1:45 | Equipment
Boost Your Bag: How to choose between a hybrid and an iron
In the Boost Your Bag segment, Golf Lab's Liam Mucklow explains how to decide between having a long iron or an equivalent hybrid in your bag.
By Jerry King, Top 100 Teacher
Wednesday, October 04, 2017

Robert Trent Jones, Sr.'s iconic par-3 third at Mauna Kea demands a 200-yard-plus carry over the surging Pacific, even from the resort tees. It's not the "aloha" that tourists typically expect. Short and left is lost; bailing out to the right or carrying the shot too far leaves you in a bunker. It's big trouble on the Big Island, especially when you add in the off- and on-shore tradewinds. Here's how to carry the drink and set up a once-in-a-lifetime birdie—here, or wherever your travels take you.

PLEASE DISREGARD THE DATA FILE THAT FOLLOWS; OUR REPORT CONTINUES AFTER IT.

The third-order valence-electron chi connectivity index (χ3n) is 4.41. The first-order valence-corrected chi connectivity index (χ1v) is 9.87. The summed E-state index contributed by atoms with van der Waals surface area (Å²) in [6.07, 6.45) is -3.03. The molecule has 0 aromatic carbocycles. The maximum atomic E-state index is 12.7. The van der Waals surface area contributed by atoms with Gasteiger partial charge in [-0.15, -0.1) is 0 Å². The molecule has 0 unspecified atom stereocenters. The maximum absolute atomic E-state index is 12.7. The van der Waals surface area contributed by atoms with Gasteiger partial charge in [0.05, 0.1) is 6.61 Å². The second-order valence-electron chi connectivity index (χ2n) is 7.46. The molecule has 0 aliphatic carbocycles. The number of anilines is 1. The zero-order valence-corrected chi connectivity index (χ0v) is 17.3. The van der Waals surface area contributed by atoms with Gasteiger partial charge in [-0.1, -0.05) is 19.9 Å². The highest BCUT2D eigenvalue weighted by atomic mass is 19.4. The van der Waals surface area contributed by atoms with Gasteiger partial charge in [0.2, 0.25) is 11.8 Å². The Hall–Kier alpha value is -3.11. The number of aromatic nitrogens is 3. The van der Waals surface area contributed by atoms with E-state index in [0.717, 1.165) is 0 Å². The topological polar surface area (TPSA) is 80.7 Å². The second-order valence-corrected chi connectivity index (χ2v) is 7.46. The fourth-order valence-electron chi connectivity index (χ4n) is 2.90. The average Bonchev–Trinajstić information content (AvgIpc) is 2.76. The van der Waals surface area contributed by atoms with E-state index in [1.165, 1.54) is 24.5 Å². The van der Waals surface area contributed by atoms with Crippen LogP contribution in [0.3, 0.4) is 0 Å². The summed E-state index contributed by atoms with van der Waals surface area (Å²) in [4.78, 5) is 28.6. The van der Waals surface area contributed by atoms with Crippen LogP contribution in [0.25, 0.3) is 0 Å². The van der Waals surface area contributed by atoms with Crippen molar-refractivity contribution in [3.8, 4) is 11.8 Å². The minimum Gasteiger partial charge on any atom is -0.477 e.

1. EASY DOES IT

The tendency on long-carry tee shots is to swing out of your spikes. Take a deep breath and think about swinging at 80 to 90 percent of full capacity. The smoother you swing, the better your chances of finding the center of the clubface with less sidespin. Our advice: Pull an extra club, just in case.

2. STAY IN SHAPE

Stick with your stock shot shape and always aim where a straight ball can't end up in trouble. The hole calls for a draw, but if you normally fade the ball, don't try it. Stick with your left-to-right ball flight. Again, an extra club won't hurt.

3. THROW A DART

On tough tee shots, think "aim small, miss small." See the green as a giant dartboard. Locate the bull's eye, then aim for a crease made by a previous dart. Once you're focused on this ultra-precise target, fire away. You'll be surprised at how much tighter your dispersion patterns become. And when you reach the green, remember: putts flow like lava—toward the water.

The 3rd hole at the Mauna Kea is not the "aloha" that tourists typically expect.
Darren Robinson

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